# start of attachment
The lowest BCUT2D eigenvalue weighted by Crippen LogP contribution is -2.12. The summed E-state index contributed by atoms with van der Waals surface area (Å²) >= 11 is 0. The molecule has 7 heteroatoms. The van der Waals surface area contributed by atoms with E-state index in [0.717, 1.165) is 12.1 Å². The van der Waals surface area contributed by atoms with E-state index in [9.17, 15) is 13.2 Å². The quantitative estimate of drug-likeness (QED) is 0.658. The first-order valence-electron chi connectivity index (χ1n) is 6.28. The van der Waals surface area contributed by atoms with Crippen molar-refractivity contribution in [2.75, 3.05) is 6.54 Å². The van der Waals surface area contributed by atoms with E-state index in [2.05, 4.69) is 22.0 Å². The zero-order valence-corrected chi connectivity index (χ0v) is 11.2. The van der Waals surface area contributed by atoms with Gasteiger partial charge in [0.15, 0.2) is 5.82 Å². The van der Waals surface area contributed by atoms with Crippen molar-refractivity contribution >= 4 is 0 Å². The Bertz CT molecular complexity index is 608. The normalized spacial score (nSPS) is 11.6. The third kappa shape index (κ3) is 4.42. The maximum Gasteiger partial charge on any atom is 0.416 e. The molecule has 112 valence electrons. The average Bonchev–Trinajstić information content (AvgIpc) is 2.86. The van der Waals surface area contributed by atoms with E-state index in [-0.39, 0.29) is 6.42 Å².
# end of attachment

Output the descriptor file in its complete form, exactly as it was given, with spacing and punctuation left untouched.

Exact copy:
The lowest BCUT2D eigenvalue weighted by Crippen LogP contribution is -2.12. The summed E-state index contributed by atoms with van der Waals surface area (Å²) >= 11 is 0. The molecule has 7 heteroatoms. The van der Waals surface area contributed by atoms with E-state index in [0.717, 1.165) is 12.1 Å². The van der Waals surface area contributed by atoms with E-state index in [9.17, 15) is 13.2 Å². The quantitative estimate of drug-likeness (QED) is 0.658. The first-order valence-electron chi connectivity index (χ1n) is 6.28. The van der Waals surface area contributed by atoms with Crippen molar-refractivity contribution in [2.75, 3.05) is 6.54 Å². The van der Waals surface area contributed by atoms with E-state index in [2.05, 4.69) is 22.0 Å². The zero-order valence-corrected chi connectivity index (χ0v) is 11.2. The van der Waals surface area contributed by atoms with Gasteiger partial charge in [0.15, 0.2) is 5.82 Å². The van der Waals surface area contributed by atoms with Crippen molar-refractivity contribution >= 4 is 0 Å². The Bertz CT molecular complexity index is 608. The normalized spacial score (nSPS) is 11.6. The third kappa shape index (κ3) is 4.42. The maximum Gasteiger partial charge on any atom is 0.416 e. The molecule has 112 valence electrons. The average Bonchev–Trinajstić information content (AvgIpc) is 2.86. The van der Waals surface area contributed by atoms with E-state index in [-0.39, 0.29) is 6.42 Å².